The selfie stick proves that absence of coolness and style is no obstacle to market success

Selfie stick

So far, Google Glass has not been the public success that its makers hoped for. The grand media excitement is gone, the early believers are losing their interest, and the device can hardly be witnessed anymore “in the wild” even at top tech hotspots such as San Francisco.

One of the most common points of criticism about Google’s ambitious Augmented Reality (AR) project is that it makes the wearer of Glass look silly. Only people without a sense of style and fashion would be willing to walk around with a head-mounted display, or so the story goes. Indeed, sporting the look of a cyborg is not considered sexy or desirable outside of certain tech and geek circles.

There might be some truth to the conclusion that a lack of coolness and style belongs on the list of obstacles on the way to turn Google Glass into a product desired by the masses. But there is one other recent “gadget” that certainly does not win any coolness awards either for its users, but that does quite well in the market: The selfie stick.

Obviously Google Glass and a selfie stick are not comparable in many aspects, considering that Glass still costs $1500 whereas a selfie stick can be purchased for less than 10 bucks. Also, AR glasses are high-tech. A selfie stick is just a tool to hold a smartphone and to take pictures with it from sophisticated angles. However, from the perspective of an attentive passerby, Glass and selfie sticks share the reality that both can look quite silly when being operated by their owners. But oddly enough, that fact does not prevent the selfie stick from becoming a huge sales hit.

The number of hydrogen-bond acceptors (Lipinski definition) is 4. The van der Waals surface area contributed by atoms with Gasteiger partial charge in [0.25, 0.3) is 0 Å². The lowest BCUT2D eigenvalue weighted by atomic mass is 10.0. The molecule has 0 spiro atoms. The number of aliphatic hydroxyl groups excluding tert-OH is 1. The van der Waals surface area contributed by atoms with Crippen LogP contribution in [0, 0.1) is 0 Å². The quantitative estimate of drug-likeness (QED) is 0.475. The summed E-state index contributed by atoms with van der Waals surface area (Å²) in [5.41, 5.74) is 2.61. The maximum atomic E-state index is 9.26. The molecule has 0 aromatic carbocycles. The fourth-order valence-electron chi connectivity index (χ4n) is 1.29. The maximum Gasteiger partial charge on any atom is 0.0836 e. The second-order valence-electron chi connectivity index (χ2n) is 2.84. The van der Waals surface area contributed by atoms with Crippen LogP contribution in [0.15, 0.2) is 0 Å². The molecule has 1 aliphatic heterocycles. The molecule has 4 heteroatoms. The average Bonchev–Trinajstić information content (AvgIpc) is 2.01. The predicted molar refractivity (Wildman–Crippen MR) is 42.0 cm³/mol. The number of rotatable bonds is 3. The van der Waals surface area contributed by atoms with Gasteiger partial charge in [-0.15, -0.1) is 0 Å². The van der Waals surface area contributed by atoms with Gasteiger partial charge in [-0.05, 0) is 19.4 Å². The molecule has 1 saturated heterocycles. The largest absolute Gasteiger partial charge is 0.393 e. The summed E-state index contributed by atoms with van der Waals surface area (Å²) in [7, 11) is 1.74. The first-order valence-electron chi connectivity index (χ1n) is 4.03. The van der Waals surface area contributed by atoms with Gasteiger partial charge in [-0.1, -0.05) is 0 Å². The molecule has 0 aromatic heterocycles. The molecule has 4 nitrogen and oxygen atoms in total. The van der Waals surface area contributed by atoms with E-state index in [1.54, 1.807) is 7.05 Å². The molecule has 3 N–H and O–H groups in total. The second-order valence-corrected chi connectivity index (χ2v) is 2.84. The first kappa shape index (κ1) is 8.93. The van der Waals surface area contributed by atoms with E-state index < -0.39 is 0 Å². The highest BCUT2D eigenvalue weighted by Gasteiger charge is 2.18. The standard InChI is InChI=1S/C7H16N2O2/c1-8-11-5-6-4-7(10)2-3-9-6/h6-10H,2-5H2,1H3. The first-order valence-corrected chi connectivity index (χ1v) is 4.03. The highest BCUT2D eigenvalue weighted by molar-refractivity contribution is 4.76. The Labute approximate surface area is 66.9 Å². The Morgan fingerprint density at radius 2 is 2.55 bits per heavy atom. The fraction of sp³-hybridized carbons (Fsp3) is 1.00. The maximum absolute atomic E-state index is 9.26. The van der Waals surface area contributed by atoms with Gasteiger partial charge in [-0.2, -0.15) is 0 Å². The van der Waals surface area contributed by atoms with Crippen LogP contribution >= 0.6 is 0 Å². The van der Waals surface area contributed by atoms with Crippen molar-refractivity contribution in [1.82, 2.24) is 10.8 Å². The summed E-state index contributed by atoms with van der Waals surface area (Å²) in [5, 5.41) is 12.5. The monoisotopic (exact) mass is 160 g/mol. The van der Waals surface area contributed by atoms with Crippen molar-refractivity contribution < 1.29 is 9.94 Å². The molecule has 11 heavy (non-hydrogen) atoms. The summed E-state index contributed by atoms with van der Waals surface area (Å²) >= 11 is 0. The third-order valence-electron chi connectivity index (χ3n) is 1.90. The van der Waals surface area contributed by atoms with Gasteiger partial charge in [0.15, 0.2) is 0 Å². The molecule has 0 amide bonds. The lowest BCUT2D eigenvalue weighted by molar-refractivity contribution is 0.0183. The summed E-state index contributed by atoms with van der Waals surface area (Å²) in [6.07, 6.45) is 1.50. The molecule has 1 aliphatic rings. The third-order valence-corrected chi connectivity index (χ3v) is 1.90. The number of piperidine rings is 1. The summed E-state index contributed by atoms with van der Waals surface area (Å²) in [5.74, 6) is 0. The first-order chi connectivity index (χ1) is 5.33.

As Bloomberg reports, selfie sticks are flying off the shelves. In many countries, people and tourists taking selfies with this strange helper have become a regular sight. In Thailand, selfie sticks are being sold by walking beach vendors alongside sunglasses (as I could observe some months ago). Disneyland apparently nowadays is “infected with selfie stick families”. Rather unexpectedly, the selfie stick has become a mainstream utility, dubbed by the yellow press “2014’s most controversial gift”.

At this point it is unclear whether the selfie stick will have a long lasting life cycle. That depends on if people’s obsession with selfies will remain as well as on the advances and mass appeal of the drone market. If people could purchase affordable mini-camera drones they might prefer that over the selfie stick. That being said, the sudden success of the slightly bulky and rather nerdy stick allows for one significant conclusion: The absence of style and elegance does not mean that a tech gadget is doomed. With the right price (= cheap) and a clear value proposition (better selfies = more likes, more people in the picture = social proof and credibility), even an ugly “wearable” can totally hit the nerve of the consumers.

(Photo: Flickr/elPadawanCC BY-SA 2.0)

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